Here’s another chestnut, from a user looking for others with a certain enzyme deficiency:
User A: [Gene] effects a lot of people, do you have it? It can lead to heart attack, autism,parkinsons,down syndrome and miscarriages! I am doing a study among 3 different Facebook groups for [Gene] and [medical event]. Mutations and Conditions [Gene] can cause (excerpted from super-long list):
. Addictions: smoking, drugs, alcohol
. Down’s syndrome
. Pulmonary embolisms
. Multiple Sclerosis
. Premature Death
. Shortness of Breath
User B: I’m heterozygous, too. Here are my symptoms from your list:
. Autism ~ I am suspected of having Aspergers
. Addictions: smoking, drugs, alcohol ~ I used to smoke like a chimney and found ceasing it extremely difficult. Also alcohol for a few years but it made me so sick
. Pulmonary embolisms ~ A GP died from this.
. Depression ~ yes, but depression has always been my constant ininvited companion. had severe PND after first child.
. Schizophrenia ~ paternal GM was ‘odd’ with history of depression, alcoholism and suicide on that lineage.
. Fibromyalgia ~ Dx with it 1994
. Stroke ~ possible but misdiagnosed, left mild vertical squint that was not there before hospitalisation. Paternal GM and one maternal grt grt GM died of stroke.
. Vascular Dementia ~ One grt grt GM died from Dementia, unknown cause… may have been from exposure to mercury as a child.
. Bipolar disorder ~ likely on fathers side with the suicidal depressives.
. Epilepsy ~ after more than 30+ mins in the sun i will have a fit or severe migraine.
. Shortness of Breath ~ yes.
On one hand, it is clear that there’s a broad community of people interested in discussing their health problems, or the problems of others. On the other, very few of the people participating in these discussions have medical or genetics training. Occasionally there’s a response from a community moderator, or a post from someone who seems to be knowledgeable, but not often. For the most part, it’s the guesswork of people sharing what they read on the Internet (side note: never, ever trust things you read on the Internet!).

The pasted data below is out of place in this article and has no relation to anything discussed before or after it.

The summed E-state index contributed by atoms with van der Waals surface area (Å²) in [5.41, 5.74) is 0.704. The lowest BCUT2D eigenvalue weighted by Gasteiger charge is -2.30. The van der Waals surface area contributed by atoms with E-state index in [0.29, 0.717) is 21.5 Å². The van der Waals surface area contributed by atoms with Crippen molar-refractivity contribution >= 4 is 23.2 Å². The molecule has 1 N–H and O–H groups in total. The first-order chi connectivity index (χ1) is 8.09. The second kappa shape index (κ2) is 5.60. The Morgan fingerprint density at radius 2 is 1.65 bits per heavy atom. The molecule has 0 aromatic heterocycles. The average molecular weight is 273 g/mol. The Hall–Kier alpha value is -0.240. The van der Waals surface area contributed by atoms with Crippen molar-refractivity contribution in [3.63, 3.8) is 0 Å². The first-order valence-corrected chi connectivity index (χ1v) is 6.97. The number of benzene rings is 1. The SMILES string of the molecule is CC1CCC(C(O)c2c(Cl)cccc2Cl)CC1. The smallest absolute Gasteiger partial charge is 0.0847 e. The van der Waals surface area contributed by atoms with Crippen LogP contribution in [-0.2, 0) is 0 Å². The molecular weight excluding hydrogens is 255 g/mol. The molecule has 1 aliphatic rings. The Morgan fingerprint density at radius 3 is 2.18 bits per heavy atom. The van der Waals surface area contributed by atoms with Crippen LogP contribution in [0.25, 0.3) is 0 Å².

23andMe’s Response and Future
After the FDA’s letter and a class action lawsuit that followed on its heels, 23andMe first suspended all marketing of their services. At least, they suspended what they could — it takes time to remove promotional content from the Internet, and apparently some television ads couldn’t be pulled — to evaluate where things stood. A few days later, they noted that they’ll continue to market the personal genetics service, but from the ancestry and heritage angle. When you visit 23andMe’s web site, you must click to agree that:
I understand that 23andMe only sells ancestry reports and raw genetic data at this time. I understand 23andMe will not provide health-related reports. However, 23andMe may provide health-related results in the future, dependent upon FDA marketing authorization.
The health and inherited conditions features were suspended while 23andMe moves forward with the agency’s regulatory review processes. It will be interesting to see how that goes.
So the genetic testing service is still available, though the output will be limited to raw data and the fun ancestry information. Notably, users who “grandfathered in” before the FDA letter will retain access to everything. Anne Wojcicki, 23andMe’s co-founder and CEO, wrote in an e-mail:
If you are a customer whose kit was purchased before November 22, 2013, your 23andMe experience will not change. You will be able to access both ancestry and health-related information as you always have.
I find myself a bit saddened, if not altogether surprised, that the bulk of the fascinating content offered by 23andMe has gone away. Sure, lots of people are interested in their genetic heritage, but I’d wager that a much larger segment of the population wants to know about possible health risks written in their DNA.
Unfortunately, providing the answers these users want is not difficult, especially when it must be done in a way that can be understood by a general audience. The human genetics field is in a state of rapid discovery and change. The answers we have today might very well differ from those we have tomorrow.